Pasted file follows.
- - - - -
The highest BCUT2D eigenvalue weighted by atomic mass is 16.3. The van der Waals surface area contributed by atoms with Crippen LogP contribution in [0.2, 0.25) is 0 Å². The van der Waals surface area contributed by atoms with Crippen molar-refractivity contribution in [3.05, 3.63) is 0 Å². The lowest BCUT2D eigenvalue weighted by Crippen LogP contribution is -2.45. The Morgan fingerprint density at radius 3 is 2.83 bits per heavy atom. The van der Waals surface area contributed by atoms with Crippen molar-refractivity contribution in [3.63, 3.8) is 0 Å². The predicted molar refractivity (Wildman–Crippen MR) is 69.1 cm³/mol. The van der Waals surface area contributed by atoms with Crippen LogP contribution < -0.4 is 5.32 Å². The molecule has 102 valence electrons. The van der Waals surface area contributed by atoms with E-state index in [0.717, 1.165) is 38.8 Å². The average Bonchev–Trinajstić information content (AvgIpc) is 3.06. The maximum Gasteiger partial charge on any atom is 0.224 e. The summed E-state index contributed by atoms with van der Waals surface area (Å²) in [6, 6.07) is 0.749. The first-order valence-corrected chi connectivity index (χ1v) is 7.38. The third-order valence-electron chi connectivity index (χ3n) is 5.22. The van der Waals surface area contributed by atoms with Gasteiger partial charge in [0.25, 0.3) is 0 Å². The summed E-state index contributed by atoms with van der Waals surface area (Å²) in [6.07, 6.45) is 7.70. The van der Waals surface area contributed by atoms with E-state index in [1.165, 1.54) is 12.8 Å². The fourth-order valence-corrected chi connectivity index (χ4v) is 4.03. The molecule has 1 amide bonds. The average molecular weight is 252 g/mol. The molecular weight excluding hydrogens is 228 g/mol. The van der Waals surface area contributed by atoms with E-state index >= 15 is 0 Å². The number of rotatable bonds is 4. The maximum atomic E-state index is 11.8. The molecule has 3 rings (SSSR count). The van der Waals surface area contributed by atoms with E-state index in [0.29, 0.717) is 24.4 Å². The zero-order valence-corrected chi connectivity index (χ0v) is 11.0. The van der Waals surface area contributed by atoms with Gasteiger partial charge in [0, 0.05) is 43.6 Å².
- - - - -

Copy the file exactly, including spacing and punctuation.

The highest BCUT2D eigenvalue weighted by atomic mass is 16.3. The van der Waals surface area contributed by atoms with Crippen LogP contribution in [0.2, 0.25) is 0 Å². The van der Waals surface area contributed by atoms with Crippen molar-refractivity contribution in [3.05, 3.63) is 0 Å². The lowest BCUT2D eigenvalue weighted by Crippen LogP contribution is -2.45. The Morgan fingerprint density at radius 3 is 2.83 bits per heavy atom. The van der Waals surface area contributed by atoms with Crippen molar-refractivity contribution in [3.63, 3.8) is 0 Å². The predicted molar refractivity (Wildman–Crippen MR) is 69.1 cm³/mol. The van der Waals surface area contributed by atoms with Crippen LogP contribution < -0.4 is 5.32 Å². The molecule has 102 valence electrons. The van der Waals surface area contributed by atoms with E-state index in [0.717, 1.165) is 38.8 Å². The average Bonchev–Trinajstić information content (AvgIpc) is 3.06. The maximum Gasteiger partial charge on any atom is 0.224 e. The summed E-state index contributed by atoms with van der Waals surface area (Å²) in [6, 6.07) is 0.749. The first-order valence-corrected chi connectivity index (χ1v) is 7.38. The third-order valence-electron chi connectivity index (χ3n) is 5.22. The van der Waals surface area contributed by atoms with Gasteiger partial charge in [0.25, 0.3) is 0 Å². The summed E-state index contributed by atoms with van der Waals surface area (Å²) in [6.07, 6.45) is 7.70. The van der Waals surface area contributed by atoms with E-state index in [1.165, 1.54) is 12.8 Å². The fourth-order valence-corrected chi connectivity index (χ4v) is 4.03. The molecule has 1 amide bonds. The average molecular weight is 252 g/mol. The molecular weight excluding hydrogens is 228 g/mol. The van der Waals surface area contributed by atoms with E-state index >= 15 is 0 Å². The number of rotatable bonds is 4. The maximum atomic E-state index is 11.8. The molecule has 3 rings (SSSR count). The van der Waals surface area contributed by atoms with E-state index in [0.29, 0.717) is 24.4 Å². The zero-order valence-corrected chi connectivity index (χ0v) is 11.0. The van der Waals surface area contributed by atoms with Gasteiger partial charge in [0, 0.05) is 43.6 Å².